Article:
Has Leica perfectly blended traditional charm with ultra-modern functionality in the Leica M10? We take Leica M10 for a test drive to find out.
Leica M10 has a long-standing reputation for producing cameras with a stripped-back design – carrying the mechanical, hands-on feel of the company’s film cameras into the digital age. This is one of the main reasons for the popularity of the M-series digital models – the marriage of nostalgic handling to the convenience of modern technology.
The German manufacturer has shown an uncanny determination to resist trends in modern camera design – notably the need to add a plethora of features with each new model – and to continue to generate seemingly sparse spec sheets. In order to stay current, however, the firm has obviously seen the need to move with the times in its recent M variants, with some surprising additions to their features lists.
The latest iteration, the Leica M10, has Wi-Fi capability built in, enabling the photographer to wirelessly transfer images to and from the camera, as well as wireless camera control, using an app on portable IOS devices.
This makes backing up images in the field convenient and tripod-mounted shooting more versatile. The introduction of a new-generation Maestro II image processor boosts the M10’s continuous shooting rate to five frames per second (up from 3fps on its predecessor, the Leica M Typ 240) and doubles the buffer capacity to 2GB, allowing bursts of up to 40 JPEG images, over the Typ 240’s 12. Although a rangefinder of this type is unlikely to be the first on a sports photographer’s wish list, the rapid image writing makes the increased shooting rate welcome for street photography and is genuinely useful in practice.
While the Leica M10 maintains the 24MP resolution of the Typ 240, the sensor design is new; offering the increased dynamic range of up to 12.9EV and improved low- light performance. We were impressed with the dynamic range under high- contrast conditions – the Leica M10 handles exposure of bright highlights well while maintaining a good level of shadow detail. With the new sensor, Leica has been confident enough to raise the maximum ISO sensitivity to 50,000 compared to 6400 on the Typ 240. Noise is virtually imperceptible up to around ISO 1600, even when shadows are lifted in post-processing. Beyond this noise increases incrementally, though doesn’t become problematic until the extreme end of the ISO scale; a very impressive result from the full-frame M10. Another useful feature is the Auto ISO, which allows the camera to select the sensitivity to maintain a shutter speed – we could happily leave the camera set to this without worrying about excessive noise creeping in at unexpected high sensitivities.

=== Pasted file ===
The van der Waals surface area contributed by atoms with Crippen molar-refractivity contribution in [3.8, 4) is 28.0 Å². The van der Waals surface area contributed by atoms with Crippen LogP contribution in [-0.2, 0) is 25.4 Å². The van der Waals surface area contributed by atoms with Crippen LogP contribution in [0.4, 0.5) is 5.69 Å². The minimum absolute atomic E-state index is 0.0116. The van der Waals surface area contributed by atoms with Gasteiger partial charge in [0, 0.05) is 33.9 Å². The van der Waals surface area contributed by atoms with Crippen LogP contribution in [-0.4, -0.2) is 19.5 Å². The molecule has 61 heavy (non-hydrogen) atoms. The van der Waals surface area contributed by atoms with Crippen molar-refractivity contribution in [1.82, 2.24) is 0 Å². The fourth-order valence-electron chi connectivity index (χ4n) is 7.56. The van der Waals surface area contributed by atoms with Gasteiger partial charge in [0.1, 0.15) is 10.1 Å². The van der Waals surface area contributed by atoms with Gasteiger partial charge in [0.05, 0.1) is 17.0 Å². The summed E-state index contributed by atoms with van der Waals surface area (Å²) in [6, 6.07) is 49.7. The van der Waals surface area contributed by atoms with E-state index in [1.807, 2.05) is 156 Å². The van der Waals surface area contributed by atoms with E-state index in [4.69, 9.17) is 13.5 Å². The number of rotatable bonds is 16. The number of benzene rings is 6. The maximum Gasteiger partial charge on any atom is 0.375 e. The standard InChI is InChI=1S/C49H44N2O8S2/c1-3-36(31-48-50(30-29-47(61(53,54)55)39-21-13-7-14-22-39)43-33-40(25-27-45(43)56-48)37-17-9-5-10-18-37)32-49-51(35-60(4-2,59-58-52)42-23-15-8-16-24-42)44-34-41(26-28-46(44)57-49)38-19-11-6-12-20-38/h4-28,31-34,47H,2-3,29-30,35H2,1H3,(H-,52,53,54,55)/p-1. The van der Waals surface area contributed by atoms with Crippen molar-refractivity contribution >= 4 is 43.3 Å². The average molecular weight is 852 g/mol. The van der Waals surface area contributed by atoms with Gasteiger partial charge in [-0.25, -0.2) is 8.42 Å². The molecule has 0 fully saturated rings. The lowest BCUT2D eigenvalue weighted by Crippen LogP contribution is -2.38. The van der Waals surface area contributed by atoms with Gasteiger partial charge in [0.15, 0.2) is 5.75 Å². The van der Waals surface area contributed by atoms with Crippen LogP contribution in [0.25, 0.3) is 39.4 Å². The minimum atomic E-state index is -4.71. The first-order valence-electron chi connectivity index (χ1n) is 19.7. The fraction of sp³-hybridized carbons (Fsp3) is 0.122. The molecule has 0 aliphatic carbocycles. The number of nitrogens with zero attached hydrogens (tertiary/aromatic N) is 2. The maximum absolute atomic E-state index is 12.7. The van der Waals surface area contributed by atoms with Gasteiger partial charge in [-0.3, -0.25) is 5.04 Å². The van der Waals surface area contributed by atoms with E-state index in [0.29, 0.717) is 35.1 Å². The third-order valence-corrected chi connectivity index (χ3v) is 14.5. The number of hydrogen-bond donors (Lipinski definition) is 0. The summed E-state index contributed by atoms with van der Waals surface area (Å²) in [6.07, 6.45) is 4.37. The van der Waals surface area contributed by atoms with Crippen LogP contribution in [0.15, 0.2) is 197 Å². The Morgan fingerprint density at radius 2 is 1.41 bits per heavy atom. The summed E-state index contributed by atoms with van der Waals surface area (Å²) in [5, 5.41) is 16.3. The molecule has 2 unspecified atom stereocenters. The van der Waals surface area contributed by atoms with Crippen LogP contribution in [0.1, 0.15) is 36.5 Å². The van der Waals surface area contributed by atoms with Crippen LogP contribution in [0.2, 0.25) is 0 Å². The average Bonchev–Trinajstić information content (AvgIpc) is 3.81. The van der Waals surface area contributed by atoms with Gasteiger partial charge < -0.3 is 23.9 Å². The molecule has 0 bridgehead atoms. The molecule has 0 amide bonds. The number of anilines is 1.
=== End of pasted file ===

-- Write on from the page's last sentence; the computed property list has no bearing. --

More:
In use the Leica M10 is comfortable to hold, feeling solid without excessive weight. Another welcome addition to the camera body is a dedicated ISO dial on the top plate, with selectable settings from ISO 100 to 6400, plus automatic ‘A’ and user-selectable ‘M’ positions.
The M sensitivity can be customized from within the Leica’s menu, for rapid access to a pre-set ISO for specific conditions when a quick increase in sensitivity is required, after a change in lighting for example. The dial itself is a little stiff and fiddly to operate since it must first be pulled up to unlock it, but the feature itself speeds up camera work. The reined viewfinder offers a pleasantly unobstructed view, which makes judging focus quick and simple. For precise focusing, the Live View function is especially appealing, offering real-time exposure simulation and direct focus preview. Although screen resolution isn’t high compared to some cameras at this price (the Nikon D5 has a 3.2-inch LCD with almost double the resolution), the 1,036,800-dot, 3-inch LCD on the M10 is contrasty and detailed.
The Leica M10 has simplified design – the back features only three buttons – is sure to attract Leica devotees and when combined with the camera’s exceptional image quality, accurate metering, and fast processing, you’re left with a stunning blend of functionality and power. Find out more about Canon cameras and accessories.
Leica M10 Review: Features
The camera resolves a tremendous level of detail when viewing at 100%.
|* 24MP Full-Frame CMOS Sensor.|
|* ISO 100 to 6400 (Ext. to 50,000)|
|* Rear LCD With Corning Gorilla Glass (1.04M Dot)|
|* The first M-Series Camera With Built-in Wi-Fi.|
|* The M10’s Viewfinder is Bright, Spacious and Comfortable in Use.|
|* Get a Quick Preview of the Scene Coverage of Lenses from 28mm to 135mm|
Leica M10 Review: Specification
|Model Name||Leica M10|
|Resolution||24 Megapixels (Full-Frame CMOS Sensor)|
|Sensor Size||(35.8 x 23.9 mm)|
|Kit Lens||Yes (Leica M)|
|Native ISO||100 - 6400|
|Extended ISO||100 - 50,000|
|Dimensions||5.47 x 1.54 x 3.15 inch (139 x 39 x 80 mm)|
|Weight||660 g (1.46 lb / 23.28 oz)|